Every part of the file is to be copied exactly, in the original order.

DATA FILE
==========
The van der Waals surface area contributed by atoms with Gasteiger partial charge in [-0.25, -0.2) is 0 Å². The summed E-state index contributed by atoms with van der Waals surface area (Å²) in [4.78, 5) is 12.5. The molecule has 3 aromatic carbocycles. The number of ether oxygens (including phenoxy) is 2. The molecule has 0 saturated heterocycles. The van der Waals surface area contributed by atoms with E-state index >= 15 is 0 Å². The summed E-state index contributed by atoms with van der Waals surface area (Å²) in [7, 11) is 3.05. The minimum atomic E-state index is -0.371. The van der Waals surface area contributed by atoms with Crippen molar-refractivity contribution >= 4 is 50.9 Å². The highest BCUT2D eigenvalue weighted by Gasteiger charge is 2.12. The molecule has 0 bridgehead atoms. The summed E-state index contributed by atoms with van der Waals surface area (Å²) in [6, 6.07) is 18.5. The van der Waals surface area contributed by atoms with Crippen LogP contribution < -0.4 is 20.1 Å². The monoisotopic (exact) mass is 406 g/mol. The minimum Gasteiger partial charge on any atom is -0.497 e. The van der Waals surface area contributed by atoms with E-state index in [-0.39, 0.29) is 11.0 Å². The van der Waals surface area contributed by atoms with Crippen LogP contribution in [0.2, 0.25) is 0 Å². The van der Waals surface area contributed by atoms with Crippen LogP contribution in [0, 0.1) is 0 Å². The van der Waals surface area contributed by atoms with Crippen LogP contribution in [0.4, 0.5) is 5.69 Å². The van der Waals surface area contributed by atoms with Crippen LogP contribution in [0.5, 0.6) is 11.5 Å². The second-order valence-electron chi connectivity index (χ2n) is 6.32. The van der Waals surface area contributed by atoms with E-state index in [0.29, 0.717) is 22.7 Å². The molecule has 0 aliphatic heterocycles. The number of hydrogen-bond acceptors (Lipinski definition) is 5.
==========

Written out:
The van der Waals surface area contributed by atoms with Gasteiger partial charge in [-0.25, -0.2) is 0 Å². The summed E-state index contributed by atoms with van der Waals surface area (Å²) in [4.78, 5) is 12.5. The molecule has 3 aromatic carbocycles. The number of ether oxygens (including phenoxy) is 2. The molecule has 0 saturated heterocycles. The van der Waals surface area contributed by atoms with E-state index >= 15 is 0 Å². The summed E-state index contributed by atoms with van der Waals surface area (Å²) in [7, 11) is 3.05. The minimum atomic E-state index is -0.371. The van der Waals surface area contributed by atoms with Crippen molar-refractivity contribution >= 4 is 50.9 Å². The highest BCUT2D eigenvalue weighted by Gasteiger charge is 2.12. The molecule has 0 bridgehead atoms. The summed E-state index contributed by atoms with van der Waals surface area (Å²) in [6, 6.07) is 18.5. The van der Waals surface area contributed by atoms with Crippen LogP contribution < -0.4 is 20.1 Å². The monoisotopic (exact) mass is 406 g/mol. The minimum Gasteiger partial charge on any atom is -0.497 e. The van der Waals surface area contributed by atoms with E-state index in [-0.39, 0.29) is 11.0 Å². The van der Waals surface area contributed by atoms with Crippen LogP contribution in [0.2, 0.25) is 0 Å². The van der Waals surface area contributed by atoms with Crippen LogP contribution in [0, 0.1) is 0 Å². The van der Waals surface area contributed by atoms with Crippen LogP contribution in [0.4, 0.5) is 5.69 Å². The van der Waals surface area contributed by atoms with Crippen LogP contribution in [0.5, 0.6) is 11.5 Å². The second-order valence-electron chi connectivity index (χ2n) is 6.32. The van der Waals surface area contributed by atoms with E-state index in [0.29, 0.717) is 22.7 Å². The molecule has 0 aliphatic heterocycles. The number of hydrogen-bond acceptors (Lipinski definition) is 5.